Monday, November 2, 2009

The Curious Case of Alison ____

Over the past few years, I've been receiving mail for someone named Alison ____ -- my address, but her name.  Always seemed strange to me, because she cannot be a prior resident of my apartment.  My building was constructed in 2001, and I've been the first and only (well, basically) tenant.  So we're not dealing with senders who didn't receive and process a Change of Address form from a prior occupant.

The bulk of the mis-directed mail came from the Culinary Institute of America, so I gathered that Alison is a CIA alum.  That got me even more intrigued, given my affinity for good eats.  I tried, without success, a number of times to get in touch with her and fill her in on this postal caper.  But the mystery may finally be on its way to a resolution.

Hello, Alison.

I hope you find this message more whimsical than intrusive. I live at __ River Terrace in New York. I think we may have been neighbors at some point, because I regularly receive some of your mail -- mostly in the form of CIA alumni materials, but, more recently, in the form of US Weekly. (I'm quite certain that you're not a former tenant of my apartment, because I've been a resident since it was constructed.)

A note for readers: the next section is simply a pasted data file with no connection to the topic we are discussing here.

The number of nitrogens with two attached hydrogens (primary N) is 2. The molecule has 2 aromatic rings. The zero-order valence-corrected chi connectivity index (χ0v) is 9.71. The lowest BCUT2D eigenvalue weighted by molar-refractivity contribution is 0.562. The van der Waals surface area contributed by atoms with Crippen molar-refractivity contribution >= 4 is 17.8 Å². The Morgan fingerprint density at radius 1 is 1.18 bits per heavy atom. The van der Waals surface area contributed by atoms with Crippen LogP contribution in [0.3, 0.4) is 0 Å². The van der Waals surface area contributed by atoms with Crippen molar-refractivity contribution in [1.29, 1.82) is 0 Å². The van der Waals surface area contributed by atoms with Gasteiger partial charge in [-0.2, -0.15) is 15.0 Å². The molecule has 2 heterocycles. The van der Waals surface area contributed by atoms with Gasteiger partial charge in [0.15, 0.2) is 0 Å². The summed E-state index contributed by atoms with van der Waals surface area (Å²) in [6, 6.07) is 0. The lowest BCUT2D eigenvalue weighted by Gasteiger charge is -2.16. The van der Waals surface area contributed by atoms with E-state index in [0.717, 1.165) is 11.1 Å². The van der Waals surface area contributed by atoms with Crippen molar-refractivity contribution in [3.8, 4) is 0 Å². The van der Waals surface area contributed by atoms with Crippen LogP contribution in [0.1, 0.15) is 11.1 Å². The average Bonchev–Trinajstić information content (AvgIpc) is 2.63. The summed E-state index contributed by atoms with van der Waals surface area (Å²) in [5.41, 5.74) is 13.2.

I've tried to track you down on a number occasions, starting perhaps five years ago, to let you know that you may want to update the CIA with your correct address. But I never had any luck in that pursuit. Last week, during an amusing lunchtime conversation with friends, I was inspired to give it another shot. And here we are.

During that lunch, I mentioned that I have a subscription to US Weekly. But I quickly qualified that disclosure by explaining that the subscription isn't actually mine. (I'm a self-respecting guy, after all. Can't be known as an actual US Weekly subscriber!) At that point, I had to explain further. So I gave them the backstory.

About five years ago, I started to get some of your CIA mail. It had my address but your name. Strange, I thought, especially since your last name is quite close to mine. (The person I was living with at the time was intrigued in a different way. "Who's Alison ____? You never told me about an Alison," she interrogated.) After a while, the quantity of mis-delivered mail subsided. But it seemed to pick back up this summer.

My lunch companions encouraged me to try again to locate you, as if this had the workings of a Craigslist "Missed Connections" exercise. So I did, and I'm a bit tickled to contact you finally to let you know that I've been freeloading off your US Weekly subscription for a few months now.


Alison, thankfully, wasn't spooked.  She responded today and confirmed that she did, indeed, live in the same building for a year back in 2001.  But since then, she has changed addresses five times.  She also confirmed that she's a CIA grad, but she denied being an US Weekly subscriber.

Something seems amiss.  Either admitting that you're a subscriber is as much of an indignity to dignified women as it is to dignified men, or there's a piece to the puzzle that we're still missing.  Let's see how this shakes out.

I guess one upside is that I get to keep my free subscription to US Weekly.  Wonder what's going on with Jon and Kate this week?  And is Kourtney Kardashian experiencing any complications with her pregnancy?  I'll fill you in after an extended visit to the bathroom.  (Where else would you "read" such a thing?)